For months, Ferguson protesters and watchdog organizations have loudly accused police of employing tear gas and "unlawful assembly" orders to collectively punish peaceful demonstrators and silence free speech.
On Thursday, U.S. District Judge Carol Jackson agreed, issuing a temporary restraining order that seeks to prevent police from using tear gas without providing reasonable warning and means of escape for law abiding protesters.
The order (which is embedded below) came in response to a federal civil rights lawsuit filed Monday against St. Louis Police Chief Sam Dotson, St. Louis County Police Chief Jon Belmar and Missouri State Highway Patrol Captain Ron Johnson.
Citing evidence from the six plaintiffs, Jackson wrote that law enforcement's indiscriminate and sudden use of tear gas violated the free speech and assembly rights of the protesters:
[L]aw enforcement officials failed to give the plaintiffs and other protesters any warning that chemical agents would be deployed and, hence, no opportunity to avoid injury. As a result, the plaintiffs' ability to engage in lawful speech and assembly is encumbered by a law enforcement response that would be used if a crime were being committed....The defendants will not suffer any harm by the issuance of an order requiring them to make sure the constitutional rights of the plaintiffs and others are protected.
Jackson laid out several specific guidelines for police to follow before deploying tear gas, and she explicitly forbids officers from using the gas in response to peaceful, non-criminal protesters "for the purpose of frightening them or punishing them for exercising their constitutional rights."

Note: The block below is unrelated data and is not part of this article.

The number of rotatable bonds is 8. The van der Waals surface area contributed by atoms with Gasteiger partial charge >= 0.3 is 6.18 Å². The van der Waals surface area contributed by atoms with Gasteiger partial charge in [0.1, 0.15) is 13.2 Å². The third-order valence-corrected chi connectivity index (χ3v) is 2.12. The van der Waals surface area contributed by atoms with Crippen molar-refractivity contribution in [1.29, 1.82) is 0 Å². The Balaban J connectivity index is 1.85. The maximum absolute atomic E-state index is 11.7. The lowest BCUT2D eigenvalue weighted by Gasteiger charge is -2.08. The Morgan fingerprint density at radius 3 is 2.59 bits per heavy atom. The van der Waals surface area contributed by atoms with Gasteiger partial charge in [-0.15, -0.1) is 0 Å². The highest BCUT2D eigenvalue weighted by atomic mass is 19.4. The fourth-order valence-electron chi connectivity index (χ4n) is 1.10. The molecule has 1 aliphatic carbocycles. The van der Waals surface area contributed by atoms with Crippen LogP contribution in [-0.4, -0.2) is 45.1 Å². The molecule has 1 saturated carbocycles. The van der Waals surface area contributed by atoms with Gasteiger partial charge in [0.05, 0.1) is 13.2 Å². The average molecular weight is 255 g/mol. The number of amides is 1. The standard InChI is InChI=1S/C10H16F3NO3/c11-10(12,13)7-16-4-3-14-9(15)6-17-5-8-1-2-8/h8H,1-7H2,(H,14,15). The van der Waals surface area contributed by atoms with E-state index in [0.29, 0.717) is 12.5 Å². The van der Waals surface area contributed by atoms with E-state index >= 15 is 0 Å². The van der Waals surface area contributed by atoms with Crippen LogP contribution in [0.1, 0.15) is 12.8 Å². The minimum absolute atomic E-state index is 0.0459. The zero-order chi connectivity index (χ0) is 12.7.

Police are also ordered to:
- Issue "clear and unambiguous warnings" when chemical agents will be utilized.
- Provide individuals "sufficient opportunity to heed the warnings" and leave the area.
- Minimize impact of chemical agents on those who are complying with lawful law enforcement commands.
- Ensure there is a safe route available for people to leave the area.
The ruling comes at a particularly rough time for Dotson, who has attended two contentious public meetings this week in which audience members chastised (and at times insulted) him over his department's response to protesters whose only "crime" was not obeying police commands to disperse.
Much of that criticism has focused on St. Louis police's tear-gassing of MoKaBe's coffeehouse in the early morning hours of November 25, when police deployed canisters along a two block stretch of South Grand Boulevard after 21 business had their windows broken by vandals. Mo Costello, the owner of MoKaBe's, is listed as one of the plaintiffs in Monday's lawsuit.
Here's the full ruling of the temporary restraining order: